UBC President's Speeches and Writings

2008 Fall Congregation 2010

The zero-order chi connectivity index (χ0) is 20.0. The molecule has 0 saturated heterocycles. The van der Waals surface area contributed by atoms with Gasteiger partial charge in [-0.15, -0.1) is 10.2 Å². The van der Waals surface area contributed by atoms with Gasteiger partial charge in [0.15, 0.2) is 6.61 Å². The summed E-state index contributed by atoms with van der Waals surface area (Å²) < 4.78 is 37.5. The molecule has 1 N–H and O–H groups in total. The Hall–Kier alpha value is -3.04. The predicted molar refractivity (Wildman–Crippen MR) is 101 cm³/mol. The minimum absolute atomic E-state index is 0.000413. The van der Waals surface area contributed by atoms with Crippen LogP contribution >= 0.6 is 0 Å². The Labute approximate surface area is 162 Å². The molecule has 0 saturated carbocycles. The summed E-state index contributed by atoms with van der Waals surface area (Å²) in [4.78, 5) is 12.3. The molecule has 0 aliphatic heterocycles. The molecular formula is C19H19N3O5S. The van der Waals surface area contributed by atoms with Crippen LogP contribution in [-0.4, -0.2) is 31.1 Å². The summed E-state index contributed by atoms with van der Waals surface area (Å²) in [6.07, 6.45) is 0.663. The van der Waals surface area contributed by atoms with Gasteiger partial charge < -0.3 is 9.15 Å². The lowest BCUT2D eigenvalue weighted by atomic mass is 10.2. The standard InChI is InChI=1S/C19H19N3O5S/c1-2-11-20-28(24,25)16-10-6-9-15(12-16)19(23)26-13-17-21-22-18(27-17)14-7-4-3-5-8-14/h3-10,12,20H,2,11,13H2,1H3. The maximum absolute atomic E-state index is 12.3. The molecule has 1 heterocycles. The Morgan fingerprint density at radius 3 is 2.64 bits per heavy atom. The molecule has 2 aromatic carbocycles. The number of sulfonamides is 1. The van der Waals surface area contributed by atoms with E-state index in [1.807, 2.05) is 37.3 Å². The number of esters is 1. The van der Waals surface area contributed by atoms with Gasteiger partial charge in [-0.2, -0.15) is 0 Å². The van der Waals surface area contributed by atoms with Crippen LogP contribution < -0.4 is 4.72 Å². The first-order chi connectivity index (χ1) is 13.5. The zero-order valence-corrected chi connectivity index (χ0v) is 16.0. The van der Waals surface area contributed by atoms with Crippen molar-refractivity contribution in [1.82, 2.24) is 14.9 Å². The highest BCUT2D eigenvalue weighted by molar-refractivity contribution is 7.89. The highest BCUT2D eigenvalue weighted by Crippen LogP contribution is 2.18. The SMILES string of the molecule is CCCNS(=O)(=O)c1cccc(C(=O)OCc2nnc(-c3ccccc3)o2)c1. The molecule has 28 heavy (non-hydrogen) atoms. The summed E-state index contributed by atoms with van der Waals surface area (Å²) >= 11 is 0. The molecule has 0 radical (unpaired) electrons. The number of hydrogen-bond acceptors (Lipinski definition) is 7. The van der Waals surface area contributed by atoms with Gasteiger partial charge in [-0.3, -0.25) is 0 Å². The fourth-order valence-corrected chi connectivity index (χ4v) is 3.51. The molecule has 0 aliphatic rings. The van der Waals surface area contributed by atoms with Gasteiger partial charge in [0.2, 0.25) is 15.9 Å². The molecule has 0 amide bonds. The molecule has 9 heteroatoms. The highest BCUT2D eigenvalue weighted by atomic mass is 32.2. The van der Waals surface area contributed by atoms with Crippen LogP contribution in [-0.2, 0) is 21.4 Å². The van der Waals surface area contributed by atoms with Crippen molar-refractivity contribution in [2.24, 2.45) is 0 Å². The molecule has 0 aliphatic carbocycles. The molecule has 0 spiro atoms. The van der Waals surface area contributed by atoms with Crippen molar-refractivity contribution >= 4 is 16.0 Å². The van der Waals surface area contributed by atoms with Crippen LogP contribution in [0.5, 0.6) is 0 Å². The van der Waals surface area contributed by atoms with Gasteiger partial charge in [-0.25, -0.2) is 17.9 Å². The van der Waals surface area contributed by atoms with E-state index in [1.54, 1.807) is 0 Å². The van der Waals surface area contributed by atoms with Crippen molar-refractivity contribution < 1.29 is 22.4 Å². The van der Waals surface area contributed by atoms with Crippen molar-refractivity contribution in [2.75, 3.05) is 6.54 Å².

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1             2008 Fall Congregation     Professor Stephen J. Toope President and Vice-Chancellor, The University of British Columbia           19-21 November 2008  I     2  Distinguished colleagues, honoured guests, members of the UBC graduating class of 2008.  It is a great delight for me to welcome our newly minted Chancellor. Not only does it mean that I get to sit in a more comfortable, if less impressive, chair, than I did last spring but I also benefit directly from her wisdom and experience, and from the warmth of her personality. Welcome, Sarah Morgan Sylvester.  As you graduates cross the stage later in the ceremony, you will have your moment in the limelight, but according to the traditions of our university, traditions inherited from almost a thousand years of practice in Europe, you are not really graduates of UBC until after the new Chancellor pronounces three words: “I admit you”.  For the majority of degree candidates, the phrase “I admit you” is said at the end of the ceremony, and covers the entire class.  For doctoral candidates, that phrase is said individually as each person crosses the stage.  I must acknowledge that many of those doctoral candidates are confused by the words; they find them rather funny, 3  and they often smile or even laugh as the Chancellor looks at them and says “I admit you”. I can imagine what they are thinking, what you may be thinking only minutes from now:  Why am I being “admitted” to something?  What am I being admitted to?  Why is this smiling person in a gold-braided bat-cape saying this to me?  So for a few moments, I want to explore what it means to be “admitted” as a graduate of UBC, one of a select group of globally influential universities in the world today.  I want to dispute one potential notion right at the beginning:  you are not being admitted into some secret elite society, with a free throw into success, wealth and happiness.  I am not going to stand up here making one of those speeches about how special you are, how you have been chosen.  In fact, my guess is that you are being admitted into more hard work, more struggles and some disappointments.  But I hope that you are being admitted into a group that has gained resources and resilience here at UBC to handle what life throws at each one of you.  I also 4  hope that the friendships that you have formed here at UBC will be a source of strength throughout your lives and where-ever you may find yourselves.  I still count my university friends as some of my closest; many of you will too.  But I encourage you to work at those friendships; don’t take them for granted.  As you begin new programmes of study or working lives, and as you get busier and busier with families and new friends, take the time to keep in touch with your friends made here at UBC.  That network can help sustain you in good times and in bad.  When the Chancellor admits you, then, the admission is to a new stage in your existence, but it is also a promise:  a promise that if you make some effort, your UBC roots will continue to spread.  The things that you learned here should continue to inform your analysis and your emotions; the people you met here should continue to resonate in memory, and some of them in your daily life.  I still draw on the practice of my own PhD supervisor who was one of the most reliable people I have ever met.  When I was trying to finish my PhD dissertation so that I would not have to register for another 5  term and pay huge international student fees at Cambridge University, I sent in what I hoped would be the final draft of my last chapter.  I then discovered that my supervisor, a very distinguished international lawyer, Sir Derek Bowett, was actually away from England conducting a commercial arbitration in Dubai.  My heart sank; I figured I would have to write that cheque for thousands of pounds that I didn’t have just as my scholarship was coming to an end.  Much to my surprise and delight, five days later I received my final chapter back by courier, with lots of helpful comments and agreement that I could submit my dissertation.  That showed organization, as well as remarkable diligence and commitment to students.  I try to live up to that model, and I can tell you that it sure made me feel warmly about my university.  I hope that most of you will remember an experience where someone here at UBC went the extra distance for you.  If not, if you made real efforts that seemed to go unnoticed, that is our failing, not yours.  6  Today you are being admitted to an alumni body of more than 250,000 graduates spread around the globe.  I meet proud and active UBC alums in Shanghai, in Mumbai and in New Westminster.  I hope that you will stay connected with your university because you have memories that matter to you, because you have made friends with your talented classmates who have altered the course of your life, because you have learned and been challenged to think critically and creatively.  Above all, I hope that you will stay connected because of the difference you have made here and the difference you will make to the world outside these doors.  Like your parents and family and friends, we are proud of you and we want to know what you are up to.  More than twenty-five years ago, the brilliant Anglo-Indian novelist Salman Rushdie published Midnight’s Children.  It won England’s prestigious Man Booker Prize, and later a second Booker of Bookers: the prize for the very best novel in the last quarter century.  Midnight’s Children is an allegory that follows the imagined life of the first person born after the stroke of midnight on the day of India’s independence, 7  the 15th of August, 1947.  That character, Saleem Sinai, is magically connected to all the other children born in that first hour of independence, and his life mirrors all the hopes, struggles, violence, and beauty of the sub-continent as it weathered the partition of India and Pakistan, inter-communal strife and states of emergency.  Above all, the book is an exploration of identity, of what it is to be human.  Near the end of the book, Saleem makes the following declaration:  Who what am I?  My answer: I am the sum total of everything that went before me, of all I have been seen done, of everything done-to-me.  I am everyone everything whose being-in-the- world affected was affected by mine.  I am everything that happens after I’ve gone that would not have happened if I had not come.  Nor am I particularly exceptional in this matter; each “I”, every one…of us, contains a similar multitude.  I repeat for the last time: to understand me, you’ll have to swallow a world.  -Salmon Rushdie, Midnight’s Children (Toronto: Vintage Canada, 2006, at 440-41.  8  I hope that your time at UBC has helped you to swallow a world, a world of hard work, of discovery, of ideas, of heart, of frustration, of anger, of hope, of love.  The wider world is waiting for you; it is ready to swallow you whole, to give you the opportunity to thrive in friendships, in families, in play, in service, in work. But you have to pay attention, to make choices and to use the tools that you have gained through your education.  I urge you to see how you can respond to, shape and change our world. You can become everything that happens after you’ve gone that would not have happened if you had not come.  What a gift.  What is it to which the Chancellor admits you today?  Well, nothing less than life, in all its complexity and richness.  I wish every one of you health, happiness and deep fulfillment.  Thank you.